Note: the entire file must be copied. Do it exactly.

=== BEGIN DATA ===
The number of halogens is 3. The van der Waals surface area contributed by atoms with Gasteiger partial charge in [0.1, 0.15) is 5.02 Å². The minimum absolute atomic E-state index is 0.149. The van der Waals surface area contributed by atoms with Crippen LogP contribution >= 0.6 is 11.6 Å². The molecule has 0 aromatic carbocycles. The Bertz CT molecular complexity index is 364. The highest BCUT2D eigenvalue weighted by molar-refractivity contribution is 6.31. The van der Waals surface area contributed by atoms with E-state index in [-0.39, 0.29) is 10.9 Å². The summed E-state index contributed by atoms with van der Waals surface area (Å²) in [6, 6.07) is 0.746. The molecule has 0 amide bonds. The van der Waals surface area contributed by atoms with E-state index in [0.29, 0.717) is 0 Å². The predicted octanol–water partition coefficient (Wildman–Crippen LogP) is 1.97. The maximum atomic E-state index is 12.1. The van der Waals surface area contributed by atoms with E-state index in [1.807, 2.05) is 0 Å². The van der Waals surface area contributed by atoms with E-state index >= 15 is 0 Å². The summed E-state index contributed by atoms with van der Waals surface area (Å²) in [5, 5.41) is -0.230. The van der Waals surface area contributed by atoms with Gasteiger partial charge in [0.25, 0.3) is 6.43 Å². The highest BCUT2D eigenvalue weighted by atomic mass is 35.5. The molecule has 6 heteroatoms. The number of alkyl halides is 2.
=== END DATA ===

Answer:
The number of halogens is 3. The van der Waals surface area contributed by atoms with Gasteiger partial charge in [0.1, 0.15) is 5.02 Å². The minimum absolute atomic E-state index is 0.149. The van der Waals surface area contributed by atoms with Crippen LogP contribution >= 0.6 is 11.6 Å². The molecule has 0 aromatic carbocycles. The Bertz CT molecular complexity index is 364. The highest BCUT2D eigenvalue weighted by molar-refractivity contribution is 6.31. The van der Waals surface area contributed by atoms with E-state index in [-0.39, 0.29) is 10.9 Å². The summed E-state index contributed by atoms with van der Waals surface area (Å²) in [6, 6.07) is 0.746. The molecule has 0 amide bonds. The van der Waals surface area contributed by atoms with E-state index in [0.29, 0.717) is 0 Å². The predicted octanol–water partition coefficient (Wildman–Crippen LogP) is 1.97. The maximum atomic E-state index is 12.1. The van der Waals surface area contributed by atoms with E-state index in [1.807, 2.05) is 0 Å². The van der Waals surface area contributed by atoms with E-state index >= 15 is 0 Å². The summed E-state index contributed by atoms with van der Waals surface area (Å²) in [5, 5.41) is -0.230. The van der Waals surface area contributed by atoms with Gasteiger partial charge in [0.25, 0.3) is 6.43 Å². The highest BCUT2D eigenvalue weighted by atomic mass is 35.5. The molecule has 6 heteroatoms. The number of alkyl halides is 2.